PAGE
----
Beck v. Atlantic Coast PLC, 868 A.2d 840 (Del. Ch. Feb. 11, 2005)
This case was brought as a class action seeking relief and damages in connection with the marketing and sale of “Window Power Tools.” This allegedly sham product, developed by Digital Millennium, Inc. (“DMI”) and Salaman Zafar of Pakistan and sold via Atlantic Coast PLC, was advertised as being capable of optimizing Windows. Heinrich Beck, the proposed class representative and alleged victim of the scheme, was in fact a savvy Internet user who was not victimized and decided to pursue those responsible for the product. Beck’s web page revealed his true identity and motivation, but its entirety was wrongfully withheld and only revealed via an Internet search by Atlantic Coast.
Window Power Tools was apparently marketed via popup windows designed to look like Microsoft Windows Error Messages. Presumably, unsophisticated users would believe that there was something wrong with their machines and would purchase the software to fix nonexistent problems. The proposed amended complaint claimed that Atlantic Coast made false warrantees of a 300% speed increase via use of the software.
Beck was alleged in the complaint to have had the same legal interests and suffered the same injury as the Class. He was to fairly and adequately represent Class interests. However, Beck is a software engineer who recognized the dubious claims in association with Window Power Tools. He is a Macintosh user who was not tricked by any apparent Microsoft Windows error messages but instead became irritated by the ads and decided to embark on a “weasel hunt,” which he documented on the Optimizer web page here.
Beck never purchased or used the software. Instead, Roth of Lukins & Annis, hired as class action counsel for the “hunt,” bought it from DMI. The transaction was routed through Atlantic Coast’s payment system and the product forwarded to a consultant who determined that it could not function as advertised.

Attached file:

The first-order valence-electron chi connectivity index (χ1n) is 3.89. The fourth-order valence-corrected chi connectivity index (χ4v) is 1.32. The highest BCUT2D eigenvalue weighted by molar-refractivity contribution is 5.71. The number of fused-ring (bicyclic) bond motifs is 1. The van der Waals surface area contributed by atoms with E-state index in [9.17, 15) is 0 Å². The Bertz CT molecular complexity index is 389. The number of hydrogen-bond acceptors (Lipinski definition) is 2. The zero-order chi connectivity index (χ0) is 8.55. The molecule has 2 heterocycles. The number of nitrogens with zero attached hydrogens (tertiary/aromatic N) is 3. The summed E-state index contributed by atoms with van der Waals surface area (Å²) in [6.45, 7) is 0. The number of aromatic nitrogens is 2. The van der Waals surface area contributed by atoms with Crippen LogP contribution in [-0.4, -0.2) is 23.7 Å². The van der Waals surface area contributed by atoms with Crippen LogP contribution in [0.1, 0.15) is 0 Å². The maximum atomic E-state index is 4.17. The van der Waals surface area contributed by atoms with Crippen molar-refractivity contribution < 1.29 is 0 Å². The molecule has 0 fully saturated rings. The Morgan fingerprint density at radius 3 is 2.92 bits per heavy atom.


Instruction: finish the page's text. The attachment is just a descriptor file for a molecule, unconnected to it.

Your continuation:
Despite Atlantic Coast having requested “all documents reflecting any correspondence, communications, or transactions between Plaintiff and any of the Defendants,” Scott (one of Beck’s attorneys) chose not to produce the entire Optimizer web page. Scott had known about the page for a year. It clearly bore on Beck’s fitness to be a class representative and the viability of Beck’s personal claims against Atlantic Coast.
…Atlantic Coast’s document request explicitly sought “all documents reflecting,” not “some documents reflecting.” The contents of the Optimizer Page were not privileged materials, they were plainly relevant within the meaning of Rule 26(b)(1), and they should have been produced.
The web page was only discovered when Atlantic Coast’s counsel performed an Internet search for “Jack Zilla,” a term used in an e-mail exchange that had been produced by Plaintiff.
A week before oral argument was scheduled, Atlantic Coast’s counsel informed the Court that Beck could not be contacted. At oral argument, Scott of Lukins & Annis conceded that the case should be dismissed based on Beck’s failure to cooperate. Scott offered to dismiss the case, but Atlantic Coast’s counsel insisted on receiving an award based on the behavior of Beck and his counsel.
The Court found that Beck’s complaints were false and deceptive, and counsel engaged in inexcusable conduct justifying fee shifting and sanctions. By hiding obviously non-privileged relevant information plainly requested by opposing counsel, sanctions under Rule 37 are justified.
Beck and his counsel would have allowed the Court and Atlantic Coast to proceed without seeing the Optimizer Page, “working a stealthy spoliation of evidence and fraud by concealment.” The Court ordered Beck and his counsel to pay $25,000 to Atlantic Coast, dismissed the case with prejudice as to Beck, enjoined counsel from filing similar litigation, fined counsel $2500, and required a copy of the decision in this case to accompany pro hac vice applications by counsel.